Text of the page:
The "Sold-out" Junior Lienholder
The foregoing black letter law is usually easy to apply to a single creditor with a single promissory note secured by a single deed of trust. But what about circumstances in which multiple loans have been secured by multiple deeds of trust referencing the same real property?
Clearly, a junior lienor that forecloses its own lien by the power of sale in its deed of trust is barred by section 580d from obtaining a deficiency judgment. "Section 580d unequivocally provides that where real property has been sold under power of sale contained in a deed of trust, no judgment may be rendered for any deficiency on the underlying promissory note." (Ballengee v. Sadlier (1986) 179 Cal.App.3d 1, 5; see also In re Marriage of Oropallo, supra, 68 Cal.App.4th at pp. 1006-1007 [same rule applies when creditor, who has multiple deeds of trust securing a single note, conducts non-judicial foreclosure on some but not all properties].)
Less clear is how the antideficiency laws should be applied to a junior lienor when a senior lienor conducts a non-judicial foreclosure. "The term 'sold-out junior lienor' refers to the situation in which a senior lienholder forecloses its lien, eliminating the junior lienor's security interest." (Graves, supra, 51 Cal.App.4th at p. 611, italics added.)
In Roseleaf, supra, 59 Cal.2d 35, our Supreme Court addressed the question of whether antideficiency statutes affect the rights of a sold-out junior lienor. The sold-out junior lienholder in the Roseleaf case was not a financial institution involved in the business of providing secured loans. Instead, the seller of a hotel (Roseleaf Corporation) accepted as partial consideration (from the buyer of the hotel) three promissory notes secured by second trust deeds on three real properties that were not part of the sale transaction. (Id. at p. 38.) Roseleaf Corporation's second trust deeds were rendered valueless at the senior trustees' sales and Roseleaf Corporation brought an "action to recover the full amount unpaid on the three notes secured by the second trust deeds." (Ibid.) After the trial court entered judgment for Roseleaf Corporation, the defendant claimed on appeal that the various antideficiency statutes precluded this result.
Roseleaf held that none of the antideficiency statutes prevent a sold-out junior lienor from suing the borrower for the amount owed on a junior promissory note. (Roseleaf, supra, 59 Cal.2d at pp. 39-44.) Because the value of Roseleaf Corporation's security had been lost entirely at the senior trustees' sales, the one form of action rule did not preclude a lawsuit on the notes. (Id., at p. 39; see Brown v. Jensen (1953) 41 Cal.2d 193, 196 [This "rule has been applied in favor of a second mortgagee, the security being considered lost or valueless as to him, where a first mortgagee forecloses his mortgage and the property is sold for no more than the senior debt and a deed has been given"].) "The fair-value limitations of sections 580a and 726 likewise do not apply to a junior lienor, such as Roseleaf . . . ." (Roseleaf, at p. 39.)*fn6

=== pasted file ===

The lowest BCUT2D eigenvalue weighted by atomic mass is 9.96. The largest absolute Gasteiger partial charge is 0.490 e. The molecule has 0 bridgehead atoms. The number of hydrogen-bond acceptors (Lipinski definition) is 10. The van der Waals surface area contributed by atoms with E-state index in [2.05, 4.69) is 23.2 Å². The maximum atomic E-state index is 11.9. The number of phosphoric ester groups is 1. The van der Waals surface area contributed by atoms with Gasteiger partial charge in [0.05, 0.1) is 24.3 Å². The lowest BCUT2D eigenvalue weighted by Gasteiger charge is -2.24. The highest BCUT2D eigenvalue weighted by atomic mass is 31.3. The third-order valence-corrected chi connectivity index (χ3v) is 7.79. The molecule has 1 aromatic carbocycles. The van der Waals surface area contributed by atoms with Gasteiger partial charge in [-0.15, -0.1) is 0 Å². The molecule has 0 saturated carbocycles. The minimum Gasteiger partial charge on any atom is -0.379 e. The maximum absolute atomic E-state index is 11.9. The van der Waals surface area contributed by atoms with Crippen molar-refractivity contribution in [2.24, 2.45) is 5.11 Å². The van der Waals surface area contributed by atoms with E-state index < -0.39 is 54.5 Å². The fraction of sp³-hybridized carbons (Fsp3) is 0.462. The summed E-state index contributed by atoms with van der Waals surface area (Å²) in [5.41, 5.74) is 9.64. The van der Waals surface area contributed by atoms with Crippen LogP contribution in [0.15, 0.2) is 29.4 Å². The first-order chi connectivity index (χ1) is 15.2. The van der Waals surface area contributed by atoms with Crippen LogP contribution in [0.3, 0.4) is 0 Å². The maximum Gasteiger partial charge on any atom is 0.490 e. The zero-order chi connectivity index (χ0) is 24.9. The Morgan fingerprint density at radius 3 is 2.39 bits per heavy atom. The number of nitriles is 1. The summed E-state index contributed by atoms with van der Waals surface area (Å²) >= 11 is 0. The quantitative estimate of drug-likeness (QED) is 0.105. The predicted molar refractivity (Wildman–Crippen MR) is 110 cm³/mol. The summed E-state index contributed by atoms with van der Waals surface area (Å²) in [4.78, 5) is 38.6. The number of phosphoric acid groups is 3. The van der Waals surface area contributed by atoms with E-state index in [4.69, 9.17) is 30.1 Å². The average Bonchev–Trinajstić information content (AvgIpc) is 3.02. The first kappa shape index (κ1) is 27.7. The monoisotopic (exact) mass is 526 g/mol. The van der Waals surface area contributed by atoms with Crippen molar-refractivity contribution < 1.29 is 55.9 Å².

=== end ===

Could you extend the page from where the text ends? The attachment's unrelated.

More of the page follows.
As to section 580d, its text does not explicitly contemplate the existence of multiple liens on a single real property or the possibility of a sold-out junior lienor. Section 580d currently*fn7 states: "No judgment shall be rendered for any deficiency upon a note secured by a deed of trust . . . upon real property . . . executed in any case in which the real property . . . has been sold by the . . . trustee under power of sale contained in the . . . deed of trust." As interpreted by Roseleaf, section 580d refers to a singular note, a singular deed of trust, and a singular trustee selling the real property at issue under power of sale. (See Roseleaf, supra, 59 Cal.2d at p. 43 [text of § 580d "refers to the instrument securing the note sued upon" and "does not appear to extend to a junior lienor whose security has been sold out in a senior sale"]; see also Bargioni v. Hill (1963) 59 Cal.2d 121, 122 [§ 580d "bars recovery only on a note secured by a trust deed or mortgage that has been rendered valueless by a sale under a power of sale contained in the trust deed or mortgage securing the note sued upon"].) Because section 580d is inapplicable, a sold-out junior lienor may pursue its only available remedy of suing directly on the debtor's breach of a now unsecured junior promissory note. (Roseleaf, at pp. 43-44; Bargioni, at p. 122.)